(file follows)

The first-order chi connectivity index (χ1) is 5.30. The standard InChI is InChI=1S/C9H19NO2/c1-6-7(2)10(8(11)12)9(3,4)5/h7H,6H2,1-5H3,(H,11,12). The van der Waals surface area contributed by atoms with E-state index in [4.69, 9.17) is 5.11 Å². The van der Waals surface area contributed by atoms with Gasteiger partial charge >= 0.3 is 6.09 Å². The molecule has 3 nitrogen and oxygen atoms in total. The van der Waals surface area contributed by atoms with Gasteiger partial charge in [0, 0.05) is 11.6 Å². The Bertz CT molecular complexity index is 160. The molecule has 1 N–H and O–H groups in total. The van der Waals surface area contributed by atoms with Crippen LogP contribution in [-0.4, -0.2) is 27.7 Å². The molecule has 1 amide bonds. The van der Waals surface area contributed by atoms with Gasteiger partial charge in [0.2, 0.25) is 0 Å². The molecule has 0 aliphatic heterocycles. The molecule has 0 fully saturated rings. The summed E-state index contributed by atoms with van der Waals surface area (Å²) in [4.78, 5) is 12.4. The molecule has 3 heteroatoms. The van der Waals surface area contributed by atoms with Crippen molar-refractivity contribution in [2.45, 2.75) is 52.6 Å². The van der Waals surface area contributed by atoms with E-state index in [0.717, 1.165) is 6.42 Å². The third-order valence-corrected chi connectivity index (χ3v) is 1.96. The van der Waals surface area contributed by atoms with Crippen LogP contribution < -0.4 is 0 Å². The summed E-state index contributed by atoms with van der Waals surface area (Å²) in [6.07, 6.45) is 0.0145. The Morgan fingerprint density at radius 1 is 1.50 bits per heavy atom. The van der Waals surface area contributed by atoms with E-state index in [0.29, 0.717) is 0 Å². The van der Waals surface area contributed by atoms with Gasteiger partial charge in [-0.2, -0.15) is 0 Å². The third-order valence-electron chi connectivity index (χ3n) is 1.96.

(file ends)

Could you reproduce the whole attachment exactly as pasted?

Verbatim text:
The first-order chi connectivity index (χ1) is 5.30. The standard InChI is InChI=1S/C9H19NO2/c1-6-7(2)10(8(11)12)9(3,4)5/h7H,6H2,1-5H3,(H,11,12). The van der Waals surface area contributed by atoms with E-state index in [4.69, 9.17) is 5.11 Å². The van der Waals surface area contributed by atoms with Gasteiger partial charge >= 0.3 is 6.09 Å². The molecule has 3 nitrogen and oxygen atoms in total. The van der Waals surface area contributed by atoms with Gasteiger partial charge in [0, 0.05) is 11.6 Å². The Bertz CT molecular complexity index is 160. The molecule has 1 N–H and O–H groups in total. The van der Waals surface area contributed by atoms with Crippen LogP contribution in [-0.4, -0.2) is 27.7 Å². The molecule has 1 amide bonds. The van der Waals surface area contributed by atoms with Gasteiger partial charge in [0.2, 0.25) is 0 Å². The molecule has 0 aliphatic heterocycles. The molecule has 0 fully saturated rings. The summed E-state index contributed by atoms with van der Waals surface area (Å²) in [4.78, 5) is 12.4. The molecule has 3 heteroatoms. The van der Waals surface area contributed by atoms with Crippen molar-refractivity contribution in [2.45, 2.75) is 52.6 Å². The van der Waals surface area contributed by atoms with E-state index in [0.717, 1.165) is 6.42 Å². The third-order valence-corrected chi connectivity index (χ3v) is 1.96. The van der Waals surface area contributed by atoms with Crippen LogP contribution < -0.4 is 0 Å². The summed E-state index contributed by atoms with van der Waals surface area (Å²) in [6.07, 6.45) is 0.0145. The Morgan fingerprint density at radius 1 is 1.50 bits per heavy atom. The van der Waals surface area contributed by atoms with E-state index in [0.29, 0.717) is 0 Å². The van der Waals surface area contributed by atoms with Gasteiger partial charge in [-0.2, -0.15) is 0 Å². The third-order valence-electron chi connectivity index (χ3n) is 1.96.